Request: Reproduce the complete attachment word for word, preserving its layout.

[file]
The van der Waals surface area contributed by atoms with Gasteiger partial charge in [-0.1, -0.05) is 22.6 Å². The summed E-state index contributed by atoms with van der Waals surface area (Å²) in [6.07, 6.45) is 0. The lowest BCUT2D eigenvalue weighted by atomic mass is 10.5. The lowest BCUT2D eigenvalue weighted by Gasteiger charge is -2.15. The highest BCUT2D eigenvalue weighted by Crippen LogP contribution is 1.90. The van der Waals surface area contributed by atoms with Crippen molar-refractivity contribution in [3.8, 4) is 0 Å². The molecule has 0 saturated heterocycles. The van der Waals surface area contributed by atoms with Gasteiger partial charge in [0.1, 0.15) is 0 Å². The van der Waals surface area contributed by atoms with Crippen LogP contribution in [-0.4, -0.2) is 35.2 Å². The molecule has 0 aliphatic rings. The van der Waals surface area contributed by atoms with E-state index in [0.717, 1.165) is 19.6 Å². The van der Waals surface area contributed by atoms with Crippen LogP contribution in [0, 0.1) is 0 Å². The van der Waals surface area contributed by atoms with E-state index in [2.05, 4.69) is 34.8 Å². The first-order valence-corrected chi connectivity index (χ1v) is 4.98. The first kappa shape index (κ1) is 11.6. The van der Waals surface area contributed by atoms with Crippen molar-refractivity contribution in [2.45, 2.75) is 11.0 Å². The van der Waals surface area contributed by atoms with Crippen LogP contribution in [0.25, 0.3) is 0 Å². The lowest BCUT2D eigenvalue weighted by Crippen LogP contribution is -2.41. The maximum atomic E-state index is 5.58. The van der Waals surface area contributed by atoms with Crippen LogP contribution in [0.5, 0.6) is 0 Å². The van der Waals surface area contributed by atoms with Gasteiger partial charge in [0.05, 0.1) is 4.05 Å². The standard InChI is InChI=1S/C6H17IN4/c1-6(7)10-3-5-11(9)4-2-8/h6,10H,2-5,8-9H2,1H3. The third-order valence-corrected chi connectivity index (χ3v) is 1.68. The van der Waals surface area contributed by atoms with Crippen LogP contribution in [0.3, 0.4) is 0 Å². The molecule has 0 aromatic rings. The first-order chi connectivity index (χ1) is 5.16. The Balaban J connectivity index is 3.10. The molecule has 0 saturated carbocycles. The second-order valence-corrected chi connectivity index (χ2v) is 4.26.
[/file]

The van der Waals surface area contributed by atoms with Gasteiger partial charge in [-0.1, -0.05) is 22.6 Å². The summed E-state index contributed by atoms with van der Waals surface area (Å²) in [6.07, 6.45) is 0. The lowest BCUT2D eigenvalue weighted by atomic mass is 10.5. The lowest BCUT2D eigenvalue weighted by Gasteiger charge is -2.15. The highest BCUT2D eigenvalue weighted by Crippen LogP contribution is 1.90. The van der Waals surface area contributed by atoms with Crippen molar-refractivity contribution in [3.8, 4) is 0 Å². The molecule has 0 saturated heterocycles. The van der Waals surface area contributed by atoms with Gasteiger partial charge in [0.1, 0.15) is 0 Å². The van der Waals surface area contributed by atoms with Crippen LogP contribution in [-0.4, -0.2) is 35.2 Å². The molecule has 0 aliphatic rings. The van der Waals surface area contributed by atoms with E-state index in [0.717, 1.165) is 19.6 Å². The van der Waals surface area contributed by atoms with Crippen LogP contribution in [0, 0.1) is 0 Å². The van der Waals surface area contributed by atoms with E-state index in [2.05, 4.69) is 34.8 Å². The first-order valence-corrected chi connectivity index (χ1v) is 4.98. The first kappa shape index (κ1) is 11.6. The van der Waals surface area contributed by atoms with Crippen molar-refractivity contribution in [2.45, 2.75) is 11.0 Å². The van der Waals surface area contributed by atoms with Crippen LogP contribution in [0.25, 0.3) is 0 Å². The lowest BCUT2D eigenvalue weighted by Crippen LogP contribution is -2.41. The maximum atomic E-state index is 5.58. The van der Waals surface area contributed by atoms with Crippen LogP contribution in [0.5, 0.6) is 0 Å². The van der Waals surface area contributed by atoms with Gasteiger partial charge in [0.05, 0.1) is 4.05 Å². The standard InChI is InChI=1S/C6H17IN4/c1-6(7)10-3-5-11(9)4-2-8/h6,10H,2-5,8-9H2,1H3. The third-order valence-corrected chi connectivity index (χ3v) is 1.68. The van der Waals surface area contributed by atoms with Crippen LogP contribution in [0.3, 0.4) is 0 Å². The molecule has 0 aromatic rings. The first-order chi connectivity index (χ1) is 5.16. The Balaban J connectivity index is 3.10. The molecule has 0 saturated carbocycles. The second-order valence-corrected chi connectivity index (χ2v) is 4.26.